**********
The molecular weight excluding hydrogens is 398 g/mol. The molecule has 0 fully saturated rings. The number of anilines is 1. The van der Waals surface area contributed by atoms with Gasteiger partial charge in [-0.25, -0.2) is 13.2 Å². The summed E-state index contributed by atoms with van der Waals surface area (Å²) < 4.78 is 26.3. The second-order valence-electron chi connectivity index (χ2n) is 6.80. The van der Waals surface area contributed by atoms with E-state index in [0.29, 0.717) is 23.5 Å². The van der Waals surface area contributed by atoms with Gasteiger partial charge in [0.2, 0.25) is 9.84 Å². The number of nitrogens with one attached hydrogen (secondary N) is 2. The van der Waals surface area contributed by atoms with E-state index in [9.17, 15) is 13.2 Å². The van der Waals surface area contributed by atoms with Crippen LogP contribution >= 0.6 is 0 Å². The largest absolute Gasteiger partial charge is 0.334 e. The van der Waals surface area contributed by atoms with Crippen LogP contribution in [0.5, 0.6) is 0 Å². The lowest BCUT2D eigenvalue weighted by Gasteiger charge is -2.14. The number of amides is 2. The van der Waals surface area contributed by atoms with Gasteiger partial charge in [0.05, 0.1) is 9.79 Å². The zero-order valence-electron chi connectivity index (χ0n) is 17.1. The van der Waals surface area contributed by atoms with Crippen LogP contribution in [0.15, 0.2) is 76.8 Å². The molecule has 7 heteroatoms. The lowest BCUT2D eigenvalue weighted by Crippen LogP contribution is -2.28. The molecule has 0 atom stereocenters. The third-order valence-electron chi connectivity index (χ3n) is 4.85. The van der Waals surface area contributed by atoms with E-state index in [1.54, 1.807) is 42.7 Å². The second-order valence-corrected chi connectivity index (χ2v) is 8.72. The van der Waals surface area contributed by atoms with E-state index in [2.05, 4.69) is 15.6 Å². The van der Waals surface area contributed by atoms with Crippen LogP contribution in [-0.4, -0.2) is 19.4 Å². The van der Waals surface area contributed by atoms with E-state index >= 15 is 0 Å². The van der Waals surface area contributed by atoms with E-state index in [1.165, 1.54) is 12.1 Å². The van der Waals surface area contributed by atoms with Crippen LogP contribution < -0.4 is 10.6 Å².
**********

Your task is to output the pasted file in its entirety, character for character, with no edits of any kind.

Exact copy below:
The molecular weight excluding hydrogens is 398 g/mol. The molecule has 0 fully saturated rings. The number of anilines is 1. The van der Waals surface area contributed by atoms with Gasteiger partial charge in [-0.25, -0.2) is 13.2 Å². The summed E-state index contributed by atoms with van der Waals surface area (Å²) < 4.78 is 26.3. The second-order valence-electron chi connectivity index (χ2n) is 6.80. The van der Waals surface area contributed by atoms with E-state index in [0.29, 0.717) is 23.5 Å². The van der Waals surface area contributed by atoms with Gasteiger partial charge in [0.2, 0.25) is 9.84 Å². The number of nitrogens with one attached hydrogen (secondary N) is 2. The van der Waals surface area contributed by atoms with E-state index in [9.17, 15) is 13.2 Å². The van der Waals surface area contributed by atoms with Crippen LogP contribution >= 0.6 is 0 Å². The largest absolute Gasteiger partial charge is 0.334 e. The van der Waals surface area contributed by atoms with Crippen LogP contribution in [0.5, 0.6) is 0 Å². The lowest BCUT2D eigenvalue weighted by Gasteiger charge is -2.14. The number of amides is 2. The van der Waals surface area contributed by atoms with Gasteiger partial charge in [0.05, 0.1) is 9.79 Å². The zero-order valence-electron chi connectivity index (χ0n) is 17.1. The van der Waals surface area contributed by atoms with Crippen LogP contribution in [0.15, 0.2) is 76.8 Å². The molecule has 7 heteroatoms. The lowest BCUT2D eigenvalue weighted by Crippen LogP contribution is -2.28. The molecule has 0 atom stereocenters. The third-order valence-electron chi connectivity index (χ3n) is 4.85. The van der Waals surface area contributed by atoms with E-state index in [1.54, 1.807) is 42.7 Å². The second-order valence-corrected chi connectivity index (χ2v) is 8.72. The van der Waals surface area contributed by atoms with E-state index in [2.05, 4.69) is 15.6 Å². The van der Waals surface area contributed by atoms with Crippen LogP contribution in [-0.4, -0.2) is 19.4 Å². The van der Waals surface area contributed by atoms with E-state index >= 15 is 0 Å². The van der Waals surface area contributed by atoms with E-state index in [1.165, 1.54) is 12.1 Å². The van der Waals surface area contributed by atoms with Crippen LogP contribution < -0.4 is 10.6 Å².